So I love outlining. I really, really love outlining. Except when I don’t.
Here’s what I mean:
Outlining is great because…
When I outline, I know exactly where I’m going. The outline provides a roadmap for the story—particularly, the plot (as opposed to the characters or theme)—and that map keeps me from wandering around, lost and typing aimlessly while I try to sort out where to go next.
So many writers tell me that they never finish a project, and I always advise they give outlining a try. And outline doesn’t have to be stuck to 100%– it’s your outline, after all, and if halfway through the book you decide you want to try something new, you can walk away—knowing that you can always return to the outline if you feel you’re veering too far off course.
Plus, changing, adding, or removing scenes in an outline is relatively painless. Rather than losing two months and twenty thousand words worth of work, you can delete a single sentence and get an idea of how your book will look without that cluster of scenes. You can try something new and crazy and see how it makes the project feel; after all, it’s just a few sentences rather than a few chapters, right?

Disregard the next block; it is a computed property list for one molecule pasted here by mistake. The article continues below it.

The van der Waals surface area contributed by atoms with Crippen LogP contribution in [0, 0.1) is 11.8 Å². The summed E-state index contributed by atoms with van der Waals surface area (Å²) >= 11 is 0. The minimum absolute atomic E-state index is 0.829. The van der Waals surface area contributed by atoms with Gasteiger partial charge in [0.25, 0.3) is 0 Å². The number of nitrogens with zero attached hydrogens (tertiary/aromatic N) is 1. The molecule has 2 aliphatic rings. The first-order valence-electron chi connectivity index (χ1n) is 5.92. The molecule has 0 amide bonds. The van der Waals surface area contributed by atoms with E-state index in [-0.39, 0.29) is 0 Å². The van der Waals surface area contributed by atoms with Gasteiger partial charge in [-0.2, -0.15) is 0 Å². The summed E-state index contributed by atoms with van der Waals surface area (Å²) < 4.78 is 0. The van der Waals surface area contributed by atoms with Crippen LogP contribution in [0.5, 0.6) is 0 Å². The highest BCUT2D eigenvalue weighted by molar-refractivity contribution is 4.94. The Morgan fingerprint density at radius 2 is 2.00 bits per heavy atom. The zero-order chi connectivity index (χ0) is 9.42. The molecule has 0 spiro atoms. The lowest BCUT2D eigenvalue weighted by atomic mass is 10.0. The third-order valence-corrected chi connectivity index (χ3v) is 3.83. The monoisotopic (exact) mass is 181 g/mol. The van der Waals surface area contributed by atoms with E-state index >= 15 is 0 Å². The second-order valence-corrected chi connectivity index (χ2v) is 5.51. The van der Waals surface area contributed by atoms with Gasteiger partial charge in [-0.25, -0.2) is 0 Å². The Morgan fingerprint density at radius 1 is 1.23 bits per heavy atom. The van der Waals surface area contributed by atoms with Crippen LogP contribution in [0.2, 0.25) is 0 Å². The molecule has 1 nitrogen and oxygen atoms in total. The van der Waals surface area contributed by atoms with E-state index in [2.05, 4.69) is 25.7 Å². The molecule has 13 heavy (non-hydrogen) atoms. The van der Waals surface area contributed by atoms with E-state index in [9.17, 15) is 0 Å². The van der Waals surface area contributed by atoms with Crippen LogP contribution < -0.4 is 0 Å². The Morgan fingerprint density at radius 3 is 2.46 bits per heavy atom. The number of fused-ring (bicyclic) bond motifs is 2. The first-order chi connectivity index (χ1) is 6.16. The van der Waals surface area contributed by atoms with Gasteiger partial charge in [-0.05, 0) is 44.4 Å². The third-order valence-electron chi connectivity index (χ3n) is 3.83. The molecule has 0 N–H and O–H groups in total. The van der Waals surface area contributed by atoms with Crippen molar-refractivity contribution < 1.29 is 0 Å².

More than anything, though, and outline reminds you that you do have a book idea. It has a beginning, a middle, and an end, and if you get stuck, you can look at that outline and say NOT TODAY, WRITER’S BLOCK. THE GLORIOUS OUTLINE SAYS KISSING COMES NEXT.*
But…sometimes outlining doesn’t work because:
Outlining is a very analytical way of looking at a book. You’re breaking the language and characters and plots and subplots down into bite-sized quantities, and sometimes that results in a book that feels…well. Like an outline. Analytical.
Outlining can be especially hard on characters. It’s usually pretty easy to look at how the plot moves point to point, but characters? Can you even draw a direct line between your own emotions, likes, dislikes, and opinions? People are complex, and so good characters are too. Complex people are hard to outline!
My advice? Know you’re only outlining the plot. Know your characters will grow and change on their own, and allow your plot—and your outline—to morph accordingly.
Like I said: I love outlining. I think everyone should try it at least a handful of times, just to see if it works for them. But it’s a tool, and you’ve got to use it as such—and just like how you wouldn’t use a hammer to saw a table in half, I wouldn’t use an outline to sort out my character development.
*Kissing basically always comes next in my book.
She has published several titles including the Fairytale Retellings Series.